Development and Longevity of Protective Immunity Elicited by the Combinations of Live Attenuated NDV, IBV, ILTV Vaccines in Pullets and the Effect of these Vaccines in Pullets Co-Infected with Other Respiratory Pathogens
PI: Mark W. Jackwood, Mary Pantin-Jackwood, Naola Ferguson-Noel and Maricarmen Garcia
Investigate the multifactorial etiology involving poultry respiratory diseases.
Study potential interactions between the vaccines used against respiratory disease.
The central hypothesis of this work is that vaccination schedule can affect development and longevity of immunity when multiple live attenuated vaccines are given either simultaneously or sequentially to pullets, and that co-infections with LPAIV, IBV variants, NDV, ILTV or mycoplasma at the time of vaccination can compromise protection. The specific aims are: 1) Examine as a baseline the development and longevity of immunity using a typical pullet vaccination program for respiratory diseases, specifically IBV, NDV and ILTV. 2) Determine the effect of modified live respiratory vaccines given simultaneously or sequentially with different intervals on development and longevity of local immunity. 3) Study the effect of co-infection with pathogenic respiratory viruses and avian mycoplasma on development of local immunity and the longevity of protection. We will vaccinate layer and broiler pullets with live attenuated IBV, NDV, and ILTV vaccines using a typical pullet vaccination program and monitor the replication of the vaccines in the upper respiratory tract, the development of antibodies, and the protection from challenge for up to 36 weeks of age. We will use this data as a baseline for further experiments where we will determine if giving the vaccines simultaneously or sequentially affect the development of antibodies and longevity of protection. Finally, we will also examine the effect of co-infections with LPAIV, IBV variants, ILTV or avian mycoplasma at the time of vaccination on the development of antibodies and the longevity of protection in the pullets.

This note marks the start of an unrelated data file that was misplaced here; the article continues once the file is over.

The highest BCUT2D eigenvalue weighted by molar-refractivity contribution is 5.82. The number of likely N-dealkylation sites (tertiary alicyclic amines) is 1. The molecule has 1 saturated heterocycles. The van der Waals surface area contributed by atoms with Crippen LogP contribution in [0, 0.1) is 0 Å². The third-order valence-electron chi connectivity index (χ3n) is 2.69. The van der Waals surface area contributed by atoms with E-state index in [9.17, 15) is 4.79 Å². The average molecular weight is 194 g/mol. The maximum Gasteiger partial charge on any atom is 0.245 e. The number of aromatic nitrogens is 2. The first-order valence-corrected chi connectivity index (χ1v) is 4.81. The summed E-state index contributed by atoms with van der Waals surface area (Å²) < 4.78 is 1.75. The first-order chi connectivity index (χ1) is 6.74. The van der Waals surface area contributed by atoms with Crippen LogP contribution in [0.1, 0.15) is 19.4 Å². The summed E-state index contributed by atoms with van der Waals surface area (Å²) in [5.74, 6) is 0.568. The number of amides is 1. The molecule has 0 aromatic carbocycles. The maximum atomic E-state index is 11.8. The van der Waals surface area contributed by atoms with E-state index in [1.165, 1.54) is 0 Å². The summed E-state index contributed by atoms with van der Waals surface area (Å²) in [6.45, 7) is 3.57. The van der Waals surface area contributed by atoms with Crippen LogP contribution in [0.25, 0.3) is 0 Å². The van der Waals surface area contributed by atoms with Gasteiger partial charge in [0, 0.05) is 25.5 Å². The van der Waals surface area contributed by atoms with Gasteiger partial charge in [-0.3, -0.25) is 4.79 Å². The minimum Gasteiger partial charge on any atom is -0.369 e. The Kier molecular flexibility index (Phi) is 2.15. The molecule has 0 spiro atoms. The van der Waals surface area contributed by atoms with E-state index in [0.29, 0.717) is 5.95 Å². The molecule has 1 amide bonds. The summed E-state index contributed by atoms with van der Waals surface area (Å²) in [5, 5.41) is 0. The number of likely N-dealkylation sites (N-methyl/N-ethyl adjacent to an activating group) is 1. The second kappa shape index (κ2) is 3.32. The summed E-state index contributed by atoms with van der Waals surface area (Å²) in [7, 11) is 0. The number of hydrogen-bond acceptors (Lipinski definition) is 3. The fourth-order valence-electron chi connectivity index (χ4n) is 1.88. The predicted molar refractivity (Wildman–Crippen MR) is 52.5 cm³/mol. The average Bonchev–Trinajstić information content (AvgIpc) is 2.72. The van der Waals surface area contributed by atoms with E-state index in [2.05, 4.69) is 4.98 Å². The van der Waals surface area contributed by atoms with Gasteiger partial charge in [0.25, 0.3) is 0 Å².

Conduct the development and longevity of immunity experiment using a typical pullet vaccination program for respiratory diseases.
Year 2 & 3:
Examine the effect of modified live respiratory vaccines given simultaneously or sequentially on development of immunity in pullets.
Years 4 & 5:
Study the effect of co-infection with pathogenic respiratory viruses and avian mycoplasma on development of local immunity and the longevity of protection.
Potential Impact and Expected Outcomes:
These data will provide important information on the interactions between different vaccines and their effect on development of immunity and protection in pullets. This information can be used to design vaccine programs that give sound protection against respiratory disease in long-lived birds and provide practical information on the outcome of vaccination in the presence of upper-respiratory disease pathogens.